As a behavior, collaboration supports one-to-many and many-to-many communications. This is very desirable for service providers, as it drives more traffic over their networks, and creates demand for services that enable collaboration such as whiteboarding, storage, private/secure hosting environment, mashup applications, etc. Out of this comes the associated benefit – the fourth C – Community. Collaboration, by its nature, will lead to community, which can be of far greater value to a service provider than the atomized world of simply having individual connectivity.
Community is, of course, very valuable to end users, as we all have an affinity for like-minded people. However, by supporting behaviors that lead to collaboration, service providers will be serving their own interests by facilitating the building of communities, which are defined by a common set of needs and wants. As these needs and wants become better understood, service providers will learn how to develop targeted offerings beyond 1.0-style communications to ensure that these communities continue to collaborate.
Communications 3.0 – We Create, and Commerce Follows
The final two Cs represent the most exciting opportunities for service providers, and the true payoff for SIP Trunking. Following the spectrum of behavioral evolution, just as consuming sets the stage for collaborating, collaborating sets the stage for creation. By its nature, collaboration nurtures the skills, spirit, and desire for creation. As business end users become more familiar with 2.0-style collaboration tools, a vanguard will inevitably emerge, from which new, high-value applications will be created.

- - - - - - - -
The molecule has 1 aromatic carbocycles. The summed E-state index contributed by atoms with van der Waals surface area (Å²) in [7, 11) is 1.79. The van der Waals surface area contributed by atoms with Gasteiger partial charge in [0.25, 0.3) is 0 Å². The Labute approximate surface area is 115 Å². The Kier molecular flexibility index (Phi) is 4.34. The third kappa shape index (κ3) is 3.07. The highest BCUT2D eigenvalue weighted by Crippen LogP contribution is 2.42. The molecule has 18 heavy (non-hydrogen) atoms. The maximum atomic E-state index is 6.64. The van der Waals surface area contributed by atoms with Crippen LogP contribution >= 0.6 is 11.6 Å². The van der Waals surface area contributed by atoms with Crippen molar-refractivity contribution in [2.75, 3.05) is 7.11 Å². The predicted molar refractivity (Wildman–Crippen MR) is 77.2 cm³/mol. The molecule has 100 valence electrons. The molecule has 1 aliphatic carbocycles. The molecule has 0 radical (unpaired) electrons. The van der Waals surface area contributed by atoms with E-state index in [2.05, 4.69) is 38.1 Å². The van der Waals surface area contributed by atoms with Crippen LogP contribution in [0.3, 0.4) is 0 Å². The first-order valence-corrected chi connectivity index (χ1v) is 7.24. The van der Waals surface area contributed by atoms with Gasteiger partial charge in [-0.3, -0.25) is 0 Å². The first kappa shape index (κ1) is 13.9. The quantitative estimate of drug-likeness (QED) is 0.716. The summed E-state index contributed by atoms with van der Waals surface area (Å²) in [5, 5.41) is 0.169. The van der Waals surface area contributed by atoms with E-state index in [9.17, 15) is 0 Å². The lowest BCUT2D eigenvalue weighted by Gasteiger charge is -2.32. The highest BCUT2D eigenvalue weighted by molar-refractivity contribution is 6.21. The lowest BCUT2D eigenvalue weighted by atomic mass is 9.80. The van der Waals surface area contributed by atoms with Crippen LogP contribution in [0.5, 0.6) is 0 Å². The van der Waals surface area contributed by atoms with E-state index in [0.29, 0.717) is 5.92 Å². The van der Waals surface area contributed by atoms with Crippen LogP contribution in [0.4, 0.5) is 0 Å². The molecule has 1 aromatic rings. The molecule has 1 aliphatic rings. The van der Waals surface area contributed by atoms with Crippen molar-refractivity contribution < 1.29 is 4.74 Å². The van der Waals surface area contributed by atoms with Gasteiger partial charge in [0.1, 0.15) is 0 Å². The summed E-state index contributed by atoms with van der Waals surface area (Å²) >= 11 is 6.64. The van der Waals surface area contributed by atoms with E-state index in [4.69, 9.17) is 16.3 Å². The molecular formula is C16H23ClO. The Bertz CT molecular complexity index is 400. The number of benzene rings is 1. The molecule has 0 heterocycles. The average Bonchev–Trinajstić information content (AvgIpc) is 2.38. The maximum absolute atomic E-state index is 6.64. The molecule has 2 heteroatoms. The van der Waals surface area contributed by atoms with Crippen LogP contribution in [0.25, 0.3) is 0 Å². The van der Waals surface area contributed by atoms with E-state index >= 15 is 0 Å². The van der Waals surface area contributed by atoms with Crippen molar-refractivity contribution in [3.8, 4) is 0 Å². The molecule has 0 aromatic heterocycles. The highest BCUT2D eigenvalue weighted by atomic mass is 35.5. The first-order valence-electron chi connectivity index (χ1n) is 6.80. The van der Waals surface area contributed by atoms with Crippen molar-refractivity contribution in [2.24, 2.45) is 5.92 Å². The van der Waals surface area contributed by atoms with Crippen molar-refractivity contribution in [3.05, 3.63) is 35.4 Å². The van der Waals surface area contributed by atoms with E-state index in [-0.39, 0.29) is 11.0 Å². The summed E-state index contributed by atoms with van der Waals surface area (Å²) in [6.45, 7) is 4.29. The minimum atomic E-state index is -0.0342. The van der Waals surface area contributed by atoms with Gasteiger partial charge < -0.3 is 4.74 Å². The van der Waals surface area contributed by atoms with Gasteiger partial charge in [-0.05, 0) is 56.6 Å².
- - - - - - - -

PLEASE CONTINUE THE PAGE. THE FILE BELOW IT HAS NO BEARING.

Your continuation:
In today’s terms, these would be mashups, many of which are solving real business problems now, and making money for savvy service providers. Tomorrow, they may come by a different name, but the storyline remains – collaboration begets creation, and this behavior yields very rewarding benefits. In the 2.0 mode, community was the benefit; when that community learns how to create, the associated benefit for Communications 3.0 becomes commerce.
Service providers stand to generate commerce in several ways. As business customers learn to create new applications, service providers can become their partners to commercialize them on a broader scale. Service providers can also adopt best practices from these and apply them to other segments of their customer base. By leveraging the power of their networks and all-IP peering with enterprise networks, service providers can learn to embrace, or even pioneer, new business models to monetize these 3.0-style applications. Building on this, they can also create entirely new offerings to enter new markets as well as engage with new channels to broaden their service reach.
All of these 6 C’s could be discussed in further detail – especially the last two – but hopefully, this brief article will illustrate what is possible once service providers take a broader view at the opportunity before them. SIP Trunking is not the complete story, of course, but it makes end-to-end IP possible, and this is a necessary condition for communications evolution, especially in getting to the 3.0 scenario outlined herein. If service providers only see SIP Trunking as a band-aid for saving their customers money, they will never get there. That strategy will work in the short term and during tough times, but as competitors move forward and bring exciting new services to market, evolution will be the only way to stay in the game.
Jon Arnold, Principal at J Arnold & Associates, writes the Service Provider Views column for TMCnet. To read more of Jon’s articles, please visit his columnist page.
Edited by Erik Linask